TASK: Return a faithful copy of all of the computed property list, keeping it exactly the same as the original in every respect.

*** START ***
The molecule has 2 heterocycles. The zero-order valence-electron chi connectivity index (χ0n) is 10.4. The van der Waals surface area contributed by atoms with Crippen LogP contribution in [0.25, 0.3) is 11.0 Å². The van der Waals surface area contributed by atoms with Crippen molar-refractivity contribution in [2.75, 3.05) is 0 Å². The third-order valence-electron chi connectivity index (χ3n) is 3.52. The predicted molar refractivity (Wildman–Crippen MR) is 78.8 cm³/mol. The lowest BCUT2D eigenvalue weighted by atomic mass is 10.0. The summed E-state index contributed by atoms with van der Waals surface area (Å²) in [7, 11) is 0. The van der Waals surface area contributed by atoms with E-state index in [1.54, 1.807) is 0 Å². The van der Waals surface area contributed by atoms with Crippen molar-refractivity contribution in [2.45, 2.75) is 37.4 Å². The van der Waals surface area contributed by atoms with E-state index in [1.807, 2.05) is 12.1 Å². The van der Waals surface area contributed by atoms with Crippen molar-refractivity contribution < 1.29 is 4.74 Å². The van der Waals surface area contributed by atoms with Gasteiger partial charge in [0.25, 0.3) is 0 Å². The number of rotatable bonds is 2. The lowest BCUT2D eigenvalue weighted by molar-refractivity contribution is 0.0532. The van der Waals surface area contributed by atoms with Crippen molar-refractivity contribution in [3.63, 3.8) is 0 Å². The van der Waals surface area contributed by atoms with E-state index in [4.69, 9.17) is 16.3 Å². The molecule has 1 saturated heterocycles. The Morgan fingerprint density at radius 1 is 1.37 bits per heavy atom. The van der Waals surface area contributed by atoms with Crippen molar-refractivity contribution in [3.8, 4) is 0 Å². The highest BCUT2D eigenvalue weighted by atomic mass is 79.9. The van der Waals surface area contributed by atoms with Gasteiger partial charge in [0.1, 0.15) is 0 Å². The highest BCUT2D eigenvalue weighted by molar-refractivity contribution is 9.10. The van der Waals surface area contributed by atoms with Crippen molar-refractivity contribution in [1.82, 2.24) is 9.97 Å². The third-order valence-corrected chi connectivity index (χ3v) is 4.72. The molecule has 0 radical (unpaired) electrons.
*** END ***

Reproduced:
The molecule has 2 heterocycles. The zero-order valence-electron chi connectivity index (χ0n) is 10.4. The van der Waals surface area contributed by atoms with Crippen LogP contribution in [0.25, 0.3) is 11.0 Å². The van der Waals surface area contributed by atoms with Crippen molar-refractivity contribution in [2.75, 3.05) is 0 Å². The third-order valence-electron chi connectivity index (χ3n) is 3.52. The predicted molar refractivity (Wildman–Crippen MR) is 78.8 cm³/mol. The lowest BCUT2D eigenvalue weighted by atomic mass is 10.0. The summed E-state index contributed by atoms with van der Waals surface area (Å²) in [7, 11) is 0. The van der Waals surface area contributed by atoms with E-state index in [1.54, 1.807) is 0 Å². The van der Waals surface area contributed by atoms with Crippen molar-refractivity contribution in [2.45, 2.75) is 37.4 Å². The van der Waals surface area contributed by atoms with E-state index in [1.807, 2.05) is 12.1 Å². The van der Waals surface area contributed by atoms with Crippen molar-refractivity contribution < 1.29 is 4.74 Å². The van der Waals surface area contributed by atoms with Gasteiger partial charge in [0.25, 0.3) is 0 Å². The number of rotatable bonds is 2. The lowest BCUT2D eigenvalue weighted by molar-refractivity contribution is 0.0532. The van der Waals surface area contributed by atoms with Crippen molar-refractivity contribution in [3.63, 3.8) is 0 Å². The van der Waals surface area contributed by atoms with E-state index in [4.69, 9.17) is 16.3 Å². The molecule has 1 saturated heterocycles. The Morgan fingerprint density at radius 1 is 1.37 bits per heavy atom. The van der Waals surface area contributed by atoms with Crippen molar-refractivity contribution in [3.8, 4) is 0 Å². The highest BCUT2D eigenvalue weighted by atomic mass is 79.9. The van der Waals surface area contributed by atoms with Gasteiger partial charge in [0.1, 0.15) is 0 Å². The highest BCUT2D eigenvalue weighted by molar-refractivity contribution is 9.10. The van der Waals surface area contributed by atoms with Crippen molar-refractivity contribution in [1.82, 2.24) is 9.97 Å². The third-order valence-corrected chi connectivity index (χ3v) is 4.72. The molecule has 0 radical (unpaired) electrons.